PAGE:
ISSN 2330-717X

The American Catharsis – Analysis


The shocking violence in Washington generated widespread global outrage and disgust. The consensus appears to be that it was a sad day for the “greatest democracy in the world.” Importantly, America is entering a period of transition as President-elect Joe Biden and Vice President-elect Kamala Harris are now confirmed by the US Congress.

What occurred at the Capitol was a manifestation of America’s core dispute: Us versus Them. The issue of the country’s division is becoming more acute. When looking at the US today, the country is divided on a number of planes, be it Red vs. Blue, race or identity. That all got jumbled by recent events. Just as after the murder of George Floyd in 2020, there needs to be an awakening in American communities regarding “ending the Civil War.”

This is key because the tenor of the country has now been shifted into a new, perhaps more volatile, arena by the Capitol insurrection.

With statues of various colonial and Confederate historical figures being torn down and a White House out of touch with domestic realities, some Americans have a growing sense of doom for the months ahead. As the new coronavirus disease (COVID-19) progresses through American society, the toll both personally and on an economic level will have strong and perhaps permanent effects.

Other Americans seem to be ignorant of the pathogen around them, which immediately politicizes the issue on the basis of “liberty or death.” Even America’s “intellectuals” failed to take seriously the extent and spread of the pathogen early on in January 2020. The volatile finger-pointing is damaging the republic, instead of healing it.

The lead-up to sedition has been a broad one. Racial tensions escalated dramatically last year, adding fuel to an already hot situation. Besides the George Floyd killing, the murder of Rayshard Brooks in Atlanta was illustrative of America’s fall season of racial tensions. Moreover, the pathogen spread due to broken protocols and US electoral shenanigans. The pandemic, combined with the emergence of a dramatic social-cultural convulsion from political rhetoric, has added to America’s divide to produce the violent mobs seen in the nation’s capital.

Let us be clear: The need to tackle America’s racism problem is critically and historically important. Fast results matter to many in the US and around the world. Overseas, America is attracting sharp scrutiny of exactly what happened to the “American dream.” Compassionate yet bold actions need to be taken now. That includes the essential task of maintaining the need for social distancing. It is surprising that many experts and pundits are shocked that classes are increasingly being held online through 2021.

The projection of the COVID-19 spread in communities remains.

Unlike other societies around the world, Americans cannot coexist with the pathogen. The sociocultural upheaval within America has been augmented by the disease, for example in the division between those who will wear masks versus those who will not; this further challenges America’s security requirements. In the light of the insurrection that occurred in Washington, DC the country urgently needs a national reconciliation campaign, as well as increasing civic lessons about historical truths.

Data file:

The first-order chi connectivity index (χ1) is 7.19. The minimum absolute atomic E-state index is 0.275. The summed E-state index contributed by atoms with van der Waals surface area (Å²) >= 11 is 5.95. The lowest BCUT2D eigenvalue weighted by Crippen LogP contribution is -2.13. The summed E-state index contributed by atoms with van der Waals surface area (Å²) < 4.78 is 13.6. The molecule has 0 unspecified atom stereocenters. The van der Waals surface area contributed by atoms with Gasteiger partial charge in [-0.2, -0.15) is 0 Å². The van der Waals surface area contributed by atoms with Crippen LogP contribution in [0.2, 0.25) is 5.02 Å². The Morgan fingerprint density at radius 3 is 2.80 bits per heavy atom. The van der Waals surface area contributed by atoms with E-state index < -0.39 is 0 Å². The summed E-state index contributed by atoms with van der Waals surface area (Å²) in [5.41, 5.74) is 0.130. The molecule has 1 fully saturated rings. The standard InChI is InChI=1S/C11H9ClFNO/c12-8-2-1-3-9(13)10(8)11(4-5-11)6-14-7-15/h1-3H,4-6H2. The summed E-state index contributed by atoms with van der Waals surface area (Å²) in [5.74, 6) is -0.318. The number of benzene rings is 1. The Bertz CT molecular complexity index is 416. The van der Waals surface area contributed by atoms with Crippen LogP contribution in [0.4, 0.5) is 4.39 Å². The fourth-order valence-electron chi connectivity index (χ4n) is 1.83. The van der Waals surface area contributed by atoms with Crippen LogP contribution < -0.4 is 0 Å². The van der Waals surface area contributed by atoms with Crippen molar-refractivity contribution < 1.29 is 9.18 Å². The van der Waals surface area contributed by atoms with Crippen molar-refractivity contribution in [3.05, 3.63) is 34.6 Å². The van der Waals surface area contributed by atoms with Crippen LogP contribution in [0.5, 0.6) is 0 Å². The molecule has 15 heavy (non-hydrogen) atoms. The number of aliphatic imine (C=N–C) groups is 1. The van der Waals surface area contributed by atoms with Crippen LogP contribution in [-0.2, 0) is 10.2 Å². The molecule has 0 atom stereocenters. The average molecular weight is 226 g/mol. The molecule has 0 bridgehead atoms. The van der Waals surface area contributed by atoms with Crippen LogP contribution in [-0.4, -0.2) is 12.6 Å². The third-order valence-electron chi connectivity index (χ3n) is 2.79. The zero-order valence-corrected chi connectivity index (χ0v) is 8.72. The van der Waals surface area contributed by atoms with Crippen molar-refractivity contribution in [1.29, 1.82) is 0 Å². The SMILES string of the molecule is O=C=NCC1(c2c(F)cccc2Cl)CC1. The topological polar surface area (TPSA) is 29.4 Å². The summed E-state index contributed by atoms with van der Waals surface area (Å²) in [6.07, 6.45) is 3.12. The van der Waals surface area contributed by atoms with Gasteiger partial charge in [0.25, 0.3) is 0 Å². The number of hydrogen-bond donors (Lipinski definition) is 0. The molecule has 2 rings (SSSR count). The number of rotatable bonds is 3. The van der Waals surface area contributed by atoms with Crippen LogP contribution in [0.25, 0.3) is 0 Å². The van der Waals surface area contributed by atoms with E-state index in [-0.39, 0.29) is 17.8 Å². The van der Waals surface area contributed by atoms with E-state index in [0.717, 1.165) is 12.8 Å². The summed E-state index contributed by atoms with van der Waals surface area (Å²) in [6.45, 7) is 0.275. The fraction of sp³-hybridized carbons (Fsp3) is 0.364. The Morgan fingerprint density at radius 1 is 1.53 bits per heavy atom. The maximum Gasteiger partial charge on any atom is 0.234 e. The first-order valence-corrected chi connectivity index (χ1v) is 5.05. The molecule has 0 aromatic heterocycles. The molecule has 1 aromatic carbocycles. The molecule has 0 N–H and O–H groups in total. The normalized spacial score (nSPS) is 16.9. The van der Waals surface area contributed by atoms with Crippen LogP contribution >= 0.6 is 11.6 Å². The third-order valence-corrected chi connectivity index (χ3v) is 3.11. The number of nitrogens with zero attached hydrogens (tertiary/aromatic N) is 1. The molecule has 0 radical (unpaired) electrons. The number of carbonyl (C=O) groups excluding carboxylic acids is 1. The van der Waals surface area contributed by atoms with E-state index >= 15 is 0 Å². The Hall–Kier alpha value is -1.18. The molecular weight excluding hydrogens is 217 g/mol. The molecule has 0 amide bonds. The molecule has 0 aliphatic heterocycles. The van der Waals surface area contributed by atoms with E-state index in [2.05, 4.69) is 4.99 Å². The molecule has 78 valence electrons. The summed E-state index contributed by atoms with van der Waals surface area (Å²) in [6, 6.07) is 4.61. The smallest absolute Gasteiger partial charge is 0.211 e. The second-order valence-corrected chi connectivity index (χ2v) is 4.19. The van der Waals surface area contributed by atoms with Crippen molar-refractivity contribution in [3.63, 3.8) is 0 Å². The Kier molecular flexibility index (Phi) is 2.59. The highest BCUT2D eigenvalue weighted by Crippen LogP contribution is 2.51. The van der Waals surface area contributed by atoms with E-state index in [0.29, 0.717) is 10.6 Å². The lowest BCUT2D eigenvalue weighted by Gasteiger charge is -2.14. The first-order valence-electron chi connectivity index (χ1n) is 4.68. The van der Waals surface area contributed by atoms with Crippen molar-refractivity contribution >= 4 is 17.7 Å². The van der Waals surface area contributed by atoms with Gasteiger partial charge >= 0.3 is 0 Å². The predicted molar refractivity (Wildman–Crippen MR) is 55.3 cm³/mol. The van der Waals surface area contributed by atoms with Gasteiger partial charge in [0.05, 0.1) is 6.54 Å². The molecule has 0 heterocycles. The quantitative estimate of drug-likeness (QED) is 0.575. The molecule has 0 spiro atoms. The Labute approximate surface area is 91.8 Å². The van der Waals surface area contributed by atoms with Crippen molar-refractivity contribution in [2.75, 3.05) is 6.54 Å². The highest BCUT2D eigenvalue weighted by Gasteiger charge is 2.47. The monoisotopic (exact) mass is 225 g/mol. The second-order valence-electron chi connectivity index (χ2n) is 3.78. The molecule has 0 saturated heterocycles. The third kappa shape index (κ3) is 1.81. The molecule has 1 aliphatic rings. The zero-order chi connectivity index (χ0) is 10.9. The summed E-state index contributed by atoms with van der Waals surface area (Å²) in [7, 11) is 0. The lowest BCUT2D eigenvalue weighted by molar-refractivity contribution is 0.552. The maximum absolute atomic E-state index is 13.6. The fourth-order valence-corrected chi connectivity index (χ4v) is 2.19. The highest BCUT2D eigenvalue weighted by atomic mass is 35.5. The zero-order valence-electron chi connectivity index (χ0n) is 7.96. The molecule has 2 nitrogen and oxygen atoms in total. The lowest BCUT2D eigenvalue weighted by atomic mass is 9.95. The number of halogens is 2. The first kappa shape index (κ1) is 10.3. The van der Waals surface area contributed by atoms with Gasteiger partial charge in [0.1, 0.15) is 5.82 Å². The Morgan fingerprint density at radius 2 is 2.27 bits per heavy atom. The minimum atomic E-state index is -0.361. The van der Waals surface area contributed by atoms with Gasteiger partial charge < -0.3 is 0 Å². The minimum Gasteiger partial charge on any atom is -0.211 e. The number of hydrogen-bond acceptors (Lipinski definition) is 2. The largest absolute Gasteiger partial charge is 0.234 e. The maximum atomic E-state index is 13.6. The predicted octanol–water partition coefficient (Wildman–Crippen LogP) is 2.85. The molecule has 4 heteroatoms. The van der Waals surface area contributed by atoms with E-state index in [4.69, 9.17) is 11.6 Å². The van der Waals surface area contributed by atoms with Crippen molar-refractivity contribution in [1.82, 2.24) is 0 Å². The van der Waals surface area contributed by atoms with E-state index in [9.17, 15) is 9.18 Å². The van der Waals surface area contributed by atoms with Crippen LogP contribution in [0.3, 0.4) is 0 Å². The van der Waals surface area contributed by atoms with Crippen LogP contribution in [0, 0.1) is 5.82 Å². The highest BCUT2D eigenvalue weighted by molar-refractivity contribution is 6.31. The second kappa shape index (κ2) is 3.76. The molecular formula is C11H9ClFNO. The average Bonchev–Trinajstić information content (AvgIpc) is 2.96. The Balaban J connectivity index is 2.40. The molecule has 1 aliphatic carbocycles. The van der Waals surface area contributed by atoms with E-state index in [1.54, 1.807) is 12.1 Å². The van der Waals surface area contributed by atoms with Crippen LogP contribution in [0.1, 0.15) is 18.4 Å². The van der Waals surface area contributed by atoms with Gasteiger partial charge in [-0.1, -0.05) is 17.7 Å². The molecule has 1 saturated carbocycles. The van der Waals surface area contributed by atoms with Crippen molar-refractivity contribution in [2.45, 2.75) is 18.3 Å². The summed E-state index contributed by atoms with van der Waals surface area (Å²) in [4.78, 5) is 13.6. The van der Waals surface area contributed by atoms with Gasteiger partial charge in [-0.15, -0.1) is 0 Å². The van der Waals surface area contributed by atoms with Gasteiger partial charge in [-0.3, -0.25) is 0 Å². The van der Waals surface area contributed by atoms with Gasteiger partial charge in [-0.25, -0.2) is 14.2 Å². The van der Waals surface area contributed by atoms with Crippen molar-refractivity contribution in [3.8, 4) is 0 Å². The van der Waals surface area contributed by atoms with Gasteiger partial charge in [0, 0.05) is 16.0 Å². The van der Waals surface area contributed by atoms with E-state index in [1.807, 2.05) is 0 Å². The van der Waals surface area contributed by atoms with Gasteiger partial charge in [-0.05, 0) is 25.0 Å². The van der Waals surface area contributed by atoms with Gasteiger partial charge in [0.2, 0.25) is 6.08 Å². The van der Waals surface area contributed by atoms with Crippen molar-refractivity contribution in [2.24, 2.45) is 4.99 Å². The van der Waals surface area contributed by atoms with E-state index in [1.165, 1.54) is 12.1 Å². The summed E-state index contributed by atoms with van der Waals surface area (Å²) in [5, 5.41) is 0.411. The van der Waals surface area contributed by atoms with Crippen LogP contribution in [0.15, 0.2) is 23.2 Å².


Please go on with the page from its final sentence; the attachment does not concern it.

To be sure, America went through the “reflection” or “go-look-in-the-mirror” cycle after the George Floyd’s murder, which only exacerbated the insurrectionists. Now, Donald Trump’s departure from the White House will only stir up these American militia. For them, their time has come, following the methodology presented by the novel “The Turner Diaries” to bring down the US government by insurrection. In America, Trump’s departure is only an ignition for this. There will be more resistance to transition that Biden policymakers need to work on urgently.

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Dr. Theodore Karasik

Dr. Theodore Karasik is a senior advisor to Gulf State Analytics and an Adjunct Senior Fellow at the Lexington Institute in Washington, D.C. He is a former Advisor and Director of Research for a number of UAE institutions. Dr. Karasik was a Lecturer at the Dubai School of Government, Middlesex University Dubai, and the University of Wollongong Dubai where he taught “Labor and Migration” and “Global Political Economy” at the graduate level. Dr. Karasik was a Senior Political Scientist in the International Policy and Security Group at RAND Corporation. From 2002-2003, he served as Director of Research for the RAND Center for Middle East Public Policy. Throughout Dr. Karasik’s career, he has worked for numerous U.S. agencies involved in researching and analyzing defense acquisition, the use of military power, and religio-political issues across the Middle East, North Africa, and Eurasia, including the evolution of violent extremism. Dr. Karasik lived in the UAE for 10 years and is currently based in Washington, D.C. Dr. Karasik received his PhD in History from the University of California, Los Angeles.

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